UK – Health and Safety
The US Center For Disease Control maintains an updated list of medical advice for those travelling to the United Kingdom.
The CDC recommends being up to date with all your regular shots. These vaccines include measles-mumps-rubella (MMR) vaccine, diphtheria-tetanus-pertussis vaccine, varicella (chickenpox) vaccine, polio vaccine, and your yearly flu shot
They also suggest be vaccinated for hepatitis A. There is also some advice about protection for hepatitis B and rabies – but this depends to some degree on where you are heading and what you are doing.
All mains tap water in the UK and Ireland is safe. This will come as a relief to those travelling on a budget, since bottled water is charged at a premium, especially in London. Filling up your water bottle from the tap is an easy way to cut costs.
There are still lots of fish and chip shops and cafes outside city centres. Most suburban and small-town shopping streets may have several. These can be good places to try an English breakfast. If you cannot find one head for the local market as there is usually one there to cater to the needs of market traders. In many town centres, US chains like McDonald’s and KFC can be found, Chinese and pizza takeaways, as well as doner kebab shops, are popular with late-night drunks. Small town hotels tend to specialize in overpriced mediocrity. Pub food can vary from a standard menu to a carvery serving Sunday style roast dinner. Pub chains may offer a club night several times a week offering a different style of food each night.
Your best bet is to find an Indian restaurant, even the smallest town has at least one. If there are people sat eating at around 8 pm it will be OK. If no signs of life it makes its money from the late-night drunks who can afford a bit more than the kebab house above. Steer clear.
When thinking about food in Britain it is important to distinguish between British cuisine and restaurants in Britain. The British themselves rarely go to a restaurant to eat their own native cuisine, when they go to a restaurant it’s most likely to be an Indian, Chinese, Thai, or Italian. There is a very international range of food available both in restaurants and in supermarkets. “Ethnic” restaurants offer probably the best-value eating in Britain.
Vegetarian restaurants also offer some of the most imaginative British food, unable as they are to follow the traditional “meat and two veg” formula.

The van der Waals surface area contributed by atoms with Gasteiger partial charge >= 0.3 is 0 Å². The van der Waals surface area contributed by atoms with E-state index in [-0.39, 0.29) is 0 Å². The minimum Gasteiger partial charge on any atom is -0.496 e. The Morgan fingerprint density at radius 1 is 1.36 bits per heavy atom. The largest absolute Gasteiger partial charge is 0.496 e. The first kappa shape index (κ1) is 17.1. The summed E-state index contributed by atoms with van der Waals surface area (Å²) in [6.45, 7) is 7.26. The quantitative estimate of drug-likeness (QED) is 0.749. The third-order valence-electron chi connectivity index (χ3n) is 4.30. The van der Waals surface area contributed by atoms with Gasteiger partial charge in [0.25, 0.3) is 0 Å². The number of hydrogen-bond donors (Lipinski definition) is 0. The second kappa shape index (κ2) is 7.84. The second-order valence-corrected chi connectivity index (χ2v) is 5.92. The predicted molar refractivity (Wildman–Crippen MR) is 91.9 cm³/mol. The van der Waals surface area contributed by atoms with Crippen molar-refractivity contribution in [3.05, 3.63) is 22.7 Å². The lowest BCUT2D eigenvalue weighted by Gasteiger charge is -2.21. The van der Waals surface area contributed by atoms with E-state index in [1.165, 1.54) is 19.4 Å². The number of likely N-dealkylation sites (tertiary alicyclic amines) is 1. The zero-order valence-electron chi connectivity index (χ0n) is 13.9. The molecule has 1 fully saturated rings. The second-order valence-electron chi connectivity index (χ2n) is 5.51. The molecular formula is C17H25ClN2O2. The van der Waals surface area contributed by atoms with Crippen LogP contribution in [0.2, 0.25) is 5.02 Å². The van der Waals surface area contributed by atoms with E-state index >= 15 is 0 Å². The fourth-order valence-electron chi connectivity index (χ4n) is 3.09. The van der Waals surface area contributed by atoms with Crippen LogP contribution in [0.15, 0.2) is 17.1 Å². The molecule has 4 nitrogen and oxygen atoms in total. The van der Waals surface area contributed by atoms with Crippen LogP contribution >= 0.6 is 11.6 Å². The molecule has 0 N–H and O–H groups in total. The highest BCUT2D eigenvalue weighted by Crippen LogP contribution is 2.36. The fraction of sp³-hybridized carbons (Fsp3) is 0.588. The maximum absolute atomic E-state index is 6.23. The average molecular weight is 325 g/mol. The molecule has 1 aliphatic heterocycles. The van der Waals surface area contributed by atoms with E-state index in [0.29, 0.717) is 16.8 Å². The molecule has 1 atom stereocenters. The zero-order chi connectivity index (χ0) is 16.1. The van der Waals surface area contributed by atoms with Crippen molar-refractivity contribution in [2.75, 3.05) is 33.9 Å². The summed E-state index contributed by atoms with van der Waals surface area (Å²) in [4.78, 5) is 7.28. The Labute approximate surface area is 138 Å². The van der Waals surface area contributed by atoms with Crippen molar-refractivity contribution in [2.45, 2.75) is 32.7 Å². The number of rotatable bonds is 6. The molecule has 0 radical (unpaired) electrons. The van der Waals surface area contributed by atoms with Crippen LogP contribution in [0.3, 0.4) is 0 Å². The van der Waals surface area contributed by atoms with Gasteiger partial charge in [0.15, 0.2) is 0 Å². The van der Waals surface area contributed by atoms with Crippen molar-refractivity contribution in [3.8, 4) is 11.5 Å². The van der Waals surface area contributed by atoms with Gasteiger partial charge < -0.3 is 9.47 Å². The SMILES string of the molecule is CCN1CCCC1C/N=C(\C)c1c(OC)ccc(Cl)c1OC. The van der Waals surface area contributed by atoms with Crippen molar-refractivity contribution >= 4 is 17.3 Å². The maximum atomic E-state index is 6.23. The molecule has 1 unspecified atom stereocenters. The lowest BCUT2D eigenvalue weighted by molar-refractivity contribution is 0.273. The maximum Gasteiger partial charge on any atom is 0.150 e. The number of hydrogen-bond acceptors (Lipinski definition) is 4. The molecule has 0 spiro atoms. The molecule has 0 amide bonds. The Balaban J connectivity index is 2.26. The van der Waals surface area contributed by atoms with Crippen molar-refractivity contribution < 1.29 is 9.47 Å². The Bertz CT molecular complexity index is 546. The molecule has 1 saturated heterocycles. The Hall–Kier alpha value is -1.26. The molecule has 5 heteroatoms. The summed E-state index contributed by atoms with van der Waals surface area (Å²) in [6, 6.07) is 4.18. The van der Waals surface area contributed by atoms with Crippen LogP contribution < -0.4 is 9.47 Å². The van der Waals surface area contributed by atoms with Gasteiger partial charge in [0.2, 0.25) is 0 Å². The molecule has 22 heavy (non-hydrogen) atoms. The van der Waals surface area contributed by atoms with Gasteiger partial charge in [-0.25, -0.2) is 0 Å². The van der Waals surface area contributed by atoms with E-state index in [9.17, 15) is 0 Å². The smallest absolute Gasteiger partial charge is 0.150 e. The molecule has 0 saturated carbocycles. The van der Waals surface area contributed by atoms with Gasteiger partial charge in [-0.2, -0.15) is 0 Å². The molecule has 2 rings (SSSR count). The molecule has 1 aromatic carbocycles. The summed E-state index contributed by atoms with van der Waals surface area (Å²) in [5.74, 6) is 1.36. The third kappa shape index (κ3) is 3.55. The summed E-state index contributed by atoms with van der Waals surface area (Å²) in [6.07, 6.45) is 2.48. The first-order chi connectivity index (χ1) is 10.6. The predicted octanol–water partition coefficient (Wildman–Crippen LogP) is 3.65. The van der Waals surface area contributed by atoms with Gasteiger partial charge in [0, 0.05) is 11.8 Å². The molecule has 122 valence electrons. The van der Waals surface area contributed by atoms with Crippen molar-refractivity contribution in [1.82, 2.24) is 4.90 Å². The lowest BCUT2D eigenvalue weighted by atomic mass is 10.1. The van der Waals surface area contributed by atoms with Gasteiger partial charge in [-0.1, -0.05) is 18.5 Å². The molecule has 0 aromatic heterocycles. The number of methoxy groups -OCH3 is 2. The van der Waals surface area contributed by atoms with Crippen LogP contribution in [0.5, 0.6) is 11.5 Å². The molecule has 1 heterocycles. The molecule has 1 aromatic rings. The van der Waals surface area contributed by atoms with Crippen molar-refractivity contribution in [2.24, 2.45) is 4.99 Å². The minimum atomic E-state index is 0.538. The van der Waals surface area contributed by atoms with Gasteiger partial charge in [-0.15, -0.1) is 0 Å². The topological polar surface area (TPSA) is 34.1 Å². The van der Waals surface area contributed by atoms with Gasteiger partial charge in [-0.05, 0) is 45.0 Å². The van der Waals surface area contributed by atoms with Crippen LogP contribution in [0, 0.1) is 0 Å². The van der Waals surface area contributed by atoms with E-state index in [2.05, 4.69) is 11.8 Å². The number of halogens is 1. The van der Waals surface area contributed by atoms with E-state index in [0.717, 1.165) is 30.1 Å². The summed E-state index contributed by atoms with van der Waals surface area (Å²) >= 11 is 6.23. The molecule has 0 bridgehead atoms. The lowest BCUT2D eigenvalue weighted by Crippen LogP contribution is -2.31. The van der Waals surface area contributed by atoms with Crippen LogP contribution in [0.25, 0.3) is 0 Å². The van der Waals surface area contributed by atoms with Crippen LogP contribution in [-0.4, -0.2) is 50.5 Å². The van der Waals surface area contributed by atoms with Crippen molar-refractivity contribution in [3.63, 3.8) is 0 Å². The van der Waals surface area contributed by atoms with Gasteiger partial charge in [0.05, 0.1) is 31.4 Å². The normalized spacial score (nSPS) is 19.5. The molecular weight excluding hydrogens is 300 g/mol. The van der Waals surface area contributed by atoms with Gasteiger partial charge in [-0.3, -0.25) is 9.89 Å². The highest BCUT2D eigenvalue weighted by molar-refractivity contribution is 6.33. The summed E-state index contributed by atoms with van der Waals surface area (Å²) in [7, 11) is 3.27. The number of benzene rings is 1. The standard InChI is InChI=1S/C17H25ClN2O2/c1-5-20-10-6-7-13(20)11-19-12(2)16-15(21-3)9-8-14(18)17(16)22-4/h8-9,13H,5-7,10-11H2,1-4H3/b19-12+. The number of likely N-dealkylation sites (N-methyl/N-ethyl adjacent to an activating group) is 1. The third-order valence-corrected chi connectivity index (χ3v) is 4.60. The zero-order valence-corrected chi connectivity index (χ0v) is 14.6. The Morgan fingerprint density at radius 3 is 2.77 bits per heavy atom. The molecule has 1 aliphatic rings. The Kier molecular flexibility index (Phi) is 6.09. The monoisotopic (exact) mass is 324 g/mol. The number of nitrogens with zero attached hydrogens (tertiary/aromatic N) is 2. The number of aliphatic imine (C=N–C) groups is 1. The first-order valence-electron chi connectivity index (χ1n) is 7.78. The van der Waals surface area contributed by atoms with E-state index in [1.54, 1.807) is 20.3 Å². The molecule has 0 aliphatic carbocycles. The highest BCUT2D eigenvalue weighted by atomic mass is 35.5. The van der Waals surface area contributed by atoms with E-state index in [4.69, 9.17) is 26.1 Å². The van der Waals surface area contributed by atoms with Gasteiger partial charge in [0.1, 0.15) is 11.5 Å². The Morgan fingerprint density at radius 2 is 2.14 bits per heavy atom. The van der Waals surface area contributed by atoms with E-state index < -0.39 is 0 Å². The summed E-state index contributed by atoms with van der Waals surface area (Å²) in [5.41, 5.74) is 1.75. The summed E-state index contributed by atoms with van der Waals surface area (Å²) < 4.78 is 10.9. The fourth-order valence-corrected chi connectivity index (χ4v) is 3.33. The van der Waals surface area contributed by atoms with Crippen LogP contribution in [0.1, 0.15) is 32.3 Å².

Here is a link to the US State Department Travel Advisory for the United Kingdom for the latest information on travelling to the United Kingdom.
Remember the emergency number in the UK is 999. It works on any phone.
Violent crime is low, and most tourists will never be bothered by safety concerns other than petty crime. It is ranked 33rd on the ranking of the world’s safest countries. In some cities, some neighbourhoods are pretty nasty and risky for tourists – refer to local advice or our city guides to know which parts are better avoided. In London and other cities, some areas with a lot of bars and nightclub can get dangerous at night, where intoxicated people are sometimes easy targets for muggers. Sport events – such as soccer games – can end with some violence between teams. Traffic and crossing lanes can be an issue since people drive on the left side of the road, and every year tourists get run over because they forgot to look before crossing the road. Pickpockets are an issue in urban areas cities or at crowded events. Travellers should also know that pickpockets often work in teams, and sometimes even in conjunction with street vendors. Begging is not uncommon in some larger cities, but not to a greater extent than in most other major cities, and you will rarely experience aggressive beggars. Some beggars are organized in groups. Be aware that flashing any cardboard sign very near to your body could be a pickpocket trick. Recent terrorist attacks have happened in neighbouring countries (France and Belgium); and while tourists should raise their level of caution, the police presence has been greatly increased in large cities to deter further attacks. While very few tourists have been victims of these attacks, the terrorist threat is reflected in the safety ranking. Be especially vigilant for bag and phone thieves at transport hubs like train stations, airports, restaurants, outdoor cafes, beaches and on public transport. Protect your personal belongings at all times, especially your ID and passport. Petty crime, like bag snatching and pickpocketing, is a serious problem around touristic areas and on public transport.